Warning: This story contains disturbing images
The father of the young Syrian toddler whose body washed up on a Turkish beach yesterday has said that his children "slipped though [his] hands" as the boat was taking in water en route to Greece.
Abdullah Kurdi told Turkey’s Dogan news agency: "I was holding my wife's hand. But my children slipped though my hands. We tried to cling to the boat, but it was deflating. It was dark and everyone was screaming."
A shocking photograph of the tiny body of three-year old Aylan Kurdi, washed up in the Aegean resort of Bodrum, swept social media yesterday showing the extent of the worsening migrant crisis.
The image sparked sympathy and outrage at the perceived inaction of developed nations in helping refugees.
His five-year-old brother Galip and his mother Rehan, 35, also died after their boat capsized while trying to reach the Greek island of Kos.
Warning: This story contains images that some people may find disturbing - NOT SUITABLE FOR CHILDREN
Mr Kurdi was found semi-conscious and taken to hospital near Bodrum, according to Turkey's Sabah newspaper.
Earlier Turkish police detained four Syrians suspected of involvement in organising the passage of the boat.
Dogan news agency reported that the four, including a boat captain, were held yesterday evening and that their questioning is continuing.
It was reported earlier that a relative of Mr Kurdi’s told a Canadian newspaper that his family had been trying to migrate to Canada, after fleeing the war-torn town of Kobane.
"I heard the news at five o'clock this morning," Teema Kurdi, Mr Abdullah's sister and a resident of Vancouver, was quoted as saying by Canada's National Post newspaper.
Ms Kurdi had been contacted by the wife of another of her brothers.
"She had got a call from Abdullah, and all he said was, my wife and two boys are dead," Ms Kurdi said.
Mr Kurdi, his wife and two children had made a privately-sponsored refugee application to the Canadian authorities that was rejected in June because of complications with applications from Turkey, the newspaper quoted Ms Kurdi as saying.
"I was trying to sponsor them, and I have my friends and my neighbours who helped me with the bank deposits, but we couldn't get them out, and that is why they went in the boat," she said.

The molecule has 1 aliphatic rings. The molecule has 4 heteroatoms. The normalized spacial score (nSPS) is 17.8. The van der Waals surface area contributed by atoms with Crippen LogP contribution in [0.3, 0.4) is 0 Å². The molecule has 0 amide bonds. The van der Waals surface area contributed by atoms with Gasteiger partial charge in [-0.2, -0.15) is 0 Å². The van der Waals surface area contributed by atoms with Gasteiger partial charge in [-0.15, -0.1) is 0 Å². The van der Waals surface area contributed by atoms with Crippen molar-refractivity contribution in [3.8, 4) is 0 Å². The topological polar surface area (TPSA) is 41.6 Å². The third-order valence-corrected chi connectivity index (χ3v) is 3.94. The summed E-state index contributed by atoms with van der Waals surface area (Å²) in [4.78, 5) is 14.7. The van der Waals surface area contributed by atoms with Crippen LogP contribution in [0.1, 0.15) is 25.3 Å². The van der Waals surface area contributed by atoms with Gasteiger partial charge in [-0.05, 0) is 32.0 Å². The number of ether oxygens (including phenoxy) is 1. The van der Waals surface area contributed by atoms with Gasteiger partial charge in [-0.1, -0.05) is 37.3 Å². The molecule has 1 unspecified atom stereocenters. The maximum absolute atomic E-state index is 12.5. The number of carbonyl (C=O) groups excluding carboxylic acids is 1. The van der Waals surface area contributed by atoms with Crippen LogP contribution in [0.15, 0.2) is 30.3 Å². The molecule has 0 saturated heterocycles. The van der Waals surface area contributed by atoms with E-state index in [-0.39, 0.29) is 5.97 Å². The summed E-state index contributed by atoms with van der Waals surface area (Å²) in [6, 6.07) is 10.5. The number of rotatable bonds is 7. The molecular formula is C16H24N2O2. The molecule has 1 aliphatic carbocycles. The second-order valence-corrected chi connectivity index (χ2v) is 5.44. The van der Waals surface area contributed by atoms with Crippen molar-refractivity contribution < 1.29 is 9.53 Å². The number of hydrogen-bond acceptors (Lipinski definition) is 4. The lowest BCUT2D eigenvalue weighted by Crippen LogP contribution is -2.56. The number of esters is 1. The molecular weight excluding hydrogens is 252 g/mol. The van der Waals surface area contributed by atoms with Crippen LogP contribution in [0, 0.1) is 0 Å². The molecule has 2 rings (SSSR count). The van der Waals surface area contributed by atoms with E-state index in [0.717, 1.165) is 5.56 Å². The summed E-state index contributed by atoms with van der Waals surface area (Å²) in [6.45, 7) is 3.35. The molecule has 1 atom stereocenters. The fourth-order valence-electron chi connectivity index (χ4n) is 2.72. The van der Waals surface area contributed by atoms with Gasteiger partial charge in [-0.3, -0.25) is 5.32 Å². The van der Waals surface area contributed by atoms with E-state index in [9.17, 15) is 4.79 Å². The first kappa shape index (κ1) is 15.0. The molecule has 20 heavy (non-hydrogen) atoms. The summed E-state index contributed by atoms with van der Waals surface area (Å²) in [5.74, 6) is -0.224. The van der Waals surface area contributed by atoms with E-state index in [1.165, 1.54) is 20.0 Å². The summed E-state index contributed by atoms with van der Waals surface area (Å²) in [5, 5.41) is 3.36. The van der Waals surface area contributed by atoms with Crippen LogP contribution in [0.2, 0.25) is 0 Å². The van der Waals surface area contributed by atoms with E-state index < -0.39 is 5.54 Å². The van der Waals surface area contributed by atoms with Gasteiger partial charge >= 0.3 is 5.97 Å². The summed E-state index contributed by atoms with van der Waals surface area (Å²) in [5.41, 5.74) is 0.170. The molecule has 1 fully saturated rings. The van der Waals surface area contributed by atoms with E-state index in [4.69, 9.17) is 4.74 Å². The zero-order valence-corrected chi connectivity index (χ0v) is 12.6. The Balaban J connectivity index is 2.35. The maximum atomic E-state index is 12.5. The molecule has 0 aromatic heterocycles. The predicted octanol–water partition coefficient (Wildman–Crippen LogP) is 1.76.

"I was even paying rent for them in Turkey, but it is horrible the way they treat Syrians there."
Canadian MP Fin Donnelly said he hand-delivered the Kurdis' file to Canada's citizenship and immigration authorities but the application was rejected in June.
He told the Ottawa Citizen: "This is horrific and heartbreaking news. The frustration of waiting and the inaction has been terrible."
The newspaper reported the UN would not register the family as refugees, and the Turkish government would not grant them exit visas.
Canada and Turkey have reportedly been in conflict over the bottleneck blocking Syrian refugees in Turkey from finding their way to Canada.
The Turkish government refuses to issue exit visas to unregistered refugees not holding valid passports.
Turkey has won international praise for taking in two million refugees since the Syrian civil war began in March 2011 spending $6bn caring for them and receiving just $400 million in outside aid.
But it has warned it is reaching capacity, and thousands are now making the perilous journey by boat from Turkey to Greece in a bid to enter Europe.
The image of Aylan washed up on the beach has resonated across the world.
He features on the front page of many newspapers in Ireland and abroad
The hashtag "KiyiyaVuranInsanlik" - "humanity washed ashore" - was for a time the top trending topic on Twitter, and the photos have been retweeted thousands of times.
French Prime Minister Manuel Valls said the images of Aylan showed the need for urgent action by Europe to address the migrant crisis.
Il avait un nom : Aylan Kurdi Urgence d'agir Urgence d'une mobilisation européenne pic.twitter.com/d2wkTGAdhX— Manuel Valls (@manuelvalls) September 3, 2015
Analysis: Europe Editor Tony Connelly
This is an image which will dominate the political discourse over the next number of days and it really has become a symbol for the whole migration crisis.
Already, UN High Representative for International Migration Peter Sutherland has singled out the UK as a country that, in light of the images we have seen, is a country who could take more.
There is, however, a furious debate going on in the UK at the moment about policy towards migration and refugees. Prime Minister David Cameron has said Britain already provides a lot of international aid to the countries from which these people are leaving.
This image really crystallises the sense of horror and the sense of impotence and helplessness - that events are occurring more quickly than policy making can cope.